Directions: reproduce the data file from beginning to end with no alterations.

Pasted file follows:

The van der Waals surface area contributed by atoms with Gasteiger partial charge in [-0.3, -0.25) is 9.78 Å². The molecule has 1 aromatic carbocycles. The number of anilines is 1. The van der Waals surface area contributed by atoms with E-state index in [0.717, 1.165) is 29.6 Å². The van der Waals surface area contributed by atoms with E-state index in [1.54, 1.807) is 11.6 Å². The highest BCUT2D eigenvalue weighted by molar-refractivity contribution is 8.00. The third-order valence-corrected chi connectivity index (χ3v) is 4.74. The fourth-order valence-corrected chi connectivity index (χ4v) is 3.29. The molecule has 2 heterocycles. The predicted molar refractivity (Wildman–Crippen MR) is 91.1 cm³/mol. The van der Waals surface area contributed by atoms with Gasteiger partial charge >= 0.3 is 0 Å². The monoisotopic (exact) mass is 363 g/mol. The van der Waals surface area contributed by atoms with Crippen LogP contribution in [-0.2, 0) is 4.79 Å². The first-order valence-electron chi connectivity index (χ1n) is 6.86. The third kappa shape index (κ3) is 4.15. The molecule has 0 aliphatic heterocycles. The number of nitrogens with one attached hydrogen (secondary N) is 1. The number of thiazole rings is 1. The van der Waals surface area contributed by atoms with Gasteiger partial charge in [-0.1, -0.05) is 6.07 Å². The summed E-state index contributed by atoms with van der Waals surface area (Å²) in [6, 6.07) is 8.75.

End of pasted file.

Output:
The van der Waals surface area contributed by atoms with Gasteiger partial charge in [-0.3, -0.25) is 9.78 Å². The molecule has 1 aromatic carbocycles. The number of anilines is 1. The van der Waals surface area contributed by atoms with E-state index in [0.717, 1.165) is 29.6 Å². The van der Waals surface area contributed by atoms with E-state index in [1.54, 1.807) is 11.6 Å². The highest BCUT2D eigenvalue weighted by molar-refractivity contribution is 8.00. The third-order valence-corrected chi connectivity index (χ3v) is 4.74. The fourth-order valence-corrected chi connectivity index (χ4v) is 3.29. The molecule has 2 heterocycles. The predicted molar refractivity (Wildman–Crippen MR) is 91.1 cm³/mol. The van der Waals surface area contributed by atoms with Gasteiger partial charge >= 0.3 is 0 Å². The monoisotopic (exact) mass is 363 g/mol. The van der Waals surface area contributed by atoms with Crippen LogP contribution in [-0.2, 0) is 4.79 Å². The first-order valence-electron chi connectivity index (χ1n) is 6.86. The third kappa shape index (κ3) is 4.15. The molecule has 0 aliphatic heterocycles. The number of nitrogens with one attached hydrogen (secondary N) is 1. The number of thiazole rings is 1. The van der Waals surface area contributed by atoms with Gasteiger partial charge in [-0.1, -0.05) is 6.07 Å². The summed E-state index contributed by atoms with van der Waals surface area (Å²) in [6, 6.07) is 8.75.